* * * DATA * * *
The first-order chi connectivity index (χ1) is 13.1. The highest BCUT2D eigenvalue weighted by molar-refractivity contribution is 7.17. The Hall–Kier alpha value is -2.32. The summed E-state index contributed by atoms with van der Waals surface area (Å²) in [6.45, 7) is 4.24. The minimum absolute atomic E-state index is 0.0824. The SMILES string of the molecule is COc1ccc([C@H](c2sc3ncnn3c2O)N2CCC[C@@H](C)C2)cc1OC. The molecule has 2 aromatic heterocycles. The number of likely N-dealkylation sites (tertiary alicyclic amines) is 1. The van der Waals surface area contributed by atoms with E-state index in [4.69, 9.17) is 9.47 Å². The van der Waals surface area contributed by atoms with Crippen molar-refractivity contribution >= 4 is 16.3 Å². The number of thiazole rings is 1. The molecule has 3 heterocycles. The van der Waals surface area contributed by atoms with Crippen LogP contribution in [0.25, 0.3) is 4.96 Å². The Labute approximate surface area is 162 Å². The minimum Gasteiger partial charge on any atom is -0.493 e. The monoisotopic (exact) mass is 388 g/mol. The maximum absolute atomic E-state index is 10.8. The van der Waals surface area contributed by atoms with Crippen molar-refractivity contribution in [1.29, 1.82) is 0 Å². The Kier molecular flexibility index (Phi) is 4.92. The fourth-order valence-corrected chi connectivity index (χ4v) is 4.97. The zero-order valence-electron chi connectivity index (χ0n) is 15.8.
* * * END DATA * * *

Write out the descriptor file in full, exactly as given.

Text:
The first-order chi connectivity index (χ1) is 13.1. The highest BCUT2D eigenvalue weighted by molar-refractivity contribution is 7.17. The Hall–Kier alpha value is -2.32. The summed E-state index contributed by atoms with van der Waals surface area (Å²) in [6.45, 7) is 4.24. The minimum absolute atomic E-state index is 0.0824. The SMILES string of the molecule is COc1ccc([C@H](c2sc3ncnn3c2O)N2CCC[C@@H](C)C2)cc1OC. The molecule has 2 aromatic heterocycles. The number of likely N-dealkylation sites (tertiary alicyclic amines) is 1. The van der Waals surface area contributed by atoms with E-state index in [4.69, 9.17) is 9.47 Å². The van der Waals surface area contributed by atoms with Crippen molar-refractivity contribution >= 4 is 16.3 Å². The number of thiazole rings is 1. The molecule has 3 heterocycles. The van der Waals surface area contributed by atoms with Crippen LogP contribution in [0.25, 0.3) is 4.96 Å². The Labute approximate surface area is 162 Å². The minimum Gasteiger partial charge on any atom is -0.493 e. The monoisotopic (exact) mass is 388 g/mol. The maximum absolute atomic E-state index is 10.8. The van der Waals surface area contributed by atoms with Crippen molar-refractivity contribution in [1.29, 1.82) is 0 Å². The Kier molecular flexibility index (Phi) is 4.92. The fourth-order valence-corrected chi connectivity index (χ4v) is 4.97. The zero-order valence-electron chi connectivity index (χ0n) is 15.8.